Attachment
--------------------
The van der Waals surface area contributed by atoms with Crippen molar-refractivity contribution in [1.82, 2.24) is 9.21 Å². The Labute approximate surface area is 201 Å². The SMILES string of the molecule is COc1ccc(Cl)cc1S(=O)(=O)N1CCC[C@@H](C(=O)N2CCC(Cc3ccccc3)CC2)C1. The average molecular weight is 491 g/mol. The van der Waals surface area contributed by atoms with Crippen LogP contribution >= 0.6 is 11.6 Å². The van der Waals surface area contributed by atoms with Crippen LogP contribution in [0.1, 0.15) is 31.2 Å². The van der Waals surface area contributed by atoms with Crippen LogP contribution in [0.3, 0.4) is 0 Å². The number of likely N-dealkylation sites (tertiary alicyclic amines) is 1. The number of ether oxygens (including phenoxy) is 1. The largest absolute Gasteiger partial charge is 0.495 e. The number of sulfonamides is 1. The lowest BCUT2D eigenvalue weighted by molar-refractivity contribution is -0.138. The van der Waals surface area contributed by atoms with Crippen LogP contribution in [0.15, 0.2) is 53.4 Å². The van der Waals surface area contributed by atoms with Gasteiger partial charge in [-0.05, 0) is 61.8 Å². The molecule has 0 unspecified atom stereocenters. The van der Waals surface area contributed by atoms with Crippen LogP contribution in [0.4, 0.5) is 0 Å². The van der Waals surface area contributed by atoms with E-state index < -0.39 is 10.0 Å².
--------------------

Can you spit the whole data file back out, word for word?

The van der Waals surface area contributed by atoms with Crippen molar-refractivity contribution in [1.82, 2.24) is 9.21 Å². The Labute approximate surface area is 201 Å². The SMILES string of the molecule is COc1ccc(Cl)cc1S(=O)(=O)N1CCC[C@@H](C(=O)N2CCC(Cc3ccccc3)CC2)C1. The average molecular weight is 491 g/mol. The van der Waals surface area contributed by atoms with Crippen LogP contribution >= 0.6 is 11.6 Å². The van der Waals surface area contributed by atoms with Crippen LogP contribution in [0.1, 0.15) is 31.2 Å². The van der Waals surface area contributed by atoms with Crippen LogP contribution in [0.3, 0.4) is 0 Å². The number of likely N-dealkylation sites (tertiary alicyclic amines) is 1. The number of ether oxygens (including phenoxy) is 1. The largest absolute Gasteiger partial charge is 0.495 e. The number of sulfonamides is 1. The lowest BCUT2D eigenvalue weighted by molar-refractivity contribution is -0.138. The van der Waals surface area contributed by atoms with Crippen LogP contribution in [0.15, 0.2) is 53.4 Å². The van der Waals surface area contributed by atoms with Gasteiger partial charge in [-0.05, 0) is 61.8 Å². The molecule has 0 unspecified atom stereocenters. The van der Waals surface area contributed by atoms with Crippen LogP contribution in [0.4, 0.5) is 0 Å². The van der Waals surface area contributed by atoms with E-state index < -0.39 is 10.0 Å².